Hey, everyone! Today, I’ll be reviewing the book Love & Gelato by Jenna Evans Welch. Now, when I first picked up this book, I thought it had an interesting concept: a girl in Florence, Italy being led by her late mother’s journal in order to connect with her. Maybe that was my downfall, since the book was not what I thought it would be. It could also have been the timeframe within the book, which was less than a week, which affected my reading. Anyways, the point is that I did not enjoy the story as much as I thought it would.
My dislike started with the beginning of the novel, in which nothing really happened to Lina, our protagonist, in Florence. While nothing interesting occurred within the first few chapters, it did not stop me from reading Love & Gelato. Plenty of books have started off at a slow pace, so I gave the book a chance. Once I did, I realized that Lina’s point of view was not as interesting as her mother’s untold story. Even though Lina’s story has a happier ending, I actually liked the sadder story of her mother. In comparison to her mother’s story, Lina’s narrative seems uneventful.
Then there’s the timeframe and how it impacted the book as a whole. I feel as if the time within the book is shorter than it should be, given the amount of development within the story. Instead of the events unfolding within months, at least, they unfold within days. It does not make sense for Lina’s relationships with others to develop so quickly, especially in regards to her love interest. Nowadays, narratives tend to move away from instalove, seeing as readers are usually more satisfied with developed relationships. Fitting so much development into a small timeframe resulted in a formulaic story that does not possess much realness to it. Having more time represented within the book would have benefited the story being told.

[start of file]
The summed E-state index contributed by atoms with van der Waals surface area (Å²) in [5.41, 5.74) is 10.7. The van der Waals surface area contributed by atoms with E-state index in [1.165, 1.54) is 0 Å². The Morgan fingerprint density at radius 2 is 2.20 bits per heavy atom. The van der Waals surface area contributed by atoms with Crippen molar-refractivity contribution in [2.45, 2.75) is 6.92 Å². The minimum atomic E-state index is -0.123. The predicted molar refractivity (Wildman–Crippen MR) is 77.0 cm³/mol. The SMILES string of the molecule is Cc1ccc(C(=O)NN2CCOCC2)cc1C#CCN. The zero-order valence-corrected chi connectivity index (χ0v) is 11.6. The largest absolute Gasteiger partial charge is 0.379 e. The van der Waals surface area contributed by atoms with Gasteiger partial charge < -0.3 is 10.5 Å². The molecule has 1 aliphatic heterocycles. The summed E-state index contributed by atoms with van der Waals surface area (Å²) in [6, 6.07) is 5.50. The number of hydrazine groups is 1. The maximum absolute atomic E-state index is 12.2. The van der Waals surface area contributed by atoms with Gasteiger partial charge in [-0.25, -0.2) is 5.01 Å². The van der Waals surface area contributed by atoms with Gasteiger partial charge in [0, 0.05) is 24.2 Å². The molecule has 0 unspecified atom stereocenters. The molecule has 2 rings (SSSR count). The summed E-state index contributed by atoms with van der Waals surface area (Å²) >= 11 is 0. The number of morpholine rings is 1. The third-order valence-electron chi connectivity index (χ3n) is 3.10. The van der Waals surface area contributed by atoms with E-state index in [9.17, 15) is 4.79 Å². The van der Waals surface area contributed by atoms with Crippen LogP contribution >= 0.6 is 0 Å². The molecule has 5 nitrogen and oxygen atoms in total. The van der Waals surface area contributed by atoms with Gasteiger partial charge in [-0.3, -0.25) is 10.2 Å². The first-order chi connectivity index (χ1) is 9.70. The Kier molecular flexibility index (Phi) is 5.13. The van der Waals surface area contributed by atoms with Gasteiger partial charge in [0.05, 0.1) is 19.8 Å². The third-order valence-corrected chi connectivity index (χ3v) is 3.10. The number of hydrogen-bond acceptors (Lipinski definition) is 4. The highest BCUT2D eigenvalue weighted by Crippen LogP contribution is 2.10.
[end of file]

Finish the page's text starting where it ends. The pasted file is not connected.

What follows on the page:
Another problem with Love & Gelato was its ending. Unlike the middle of the book, the ending was stretched out more than it should have been, adding unnecessary plot to the book. After the metastory, I was ready for Love & Gelato to be resolved, but it was not. If the main goal of the book was for Lina to learn more about her mother, didn’t it already accomplish that? The Acknowledgment pages couldn’t come soon enough!
There were some great parts though, like the metastory of Lina’s mother as well as the setting of the city. I love reading books about Italy, especially when the author goes into detail about the surroundings and its history. The folk stories about Italy were really enjoyable, whether they were in the mother’s time or her daughter’s. Overall, this book was okay to read but I wouldn’t recommend it to people.
Well, that’s all I have to say about Love & Gelato by Jenna Evans Welch. Have you read Love & Gelato? And if so, what did you think of it? Any thoughts or questions you might have about this book are welcome in the Comments Section below. Thank you for reading, everybody!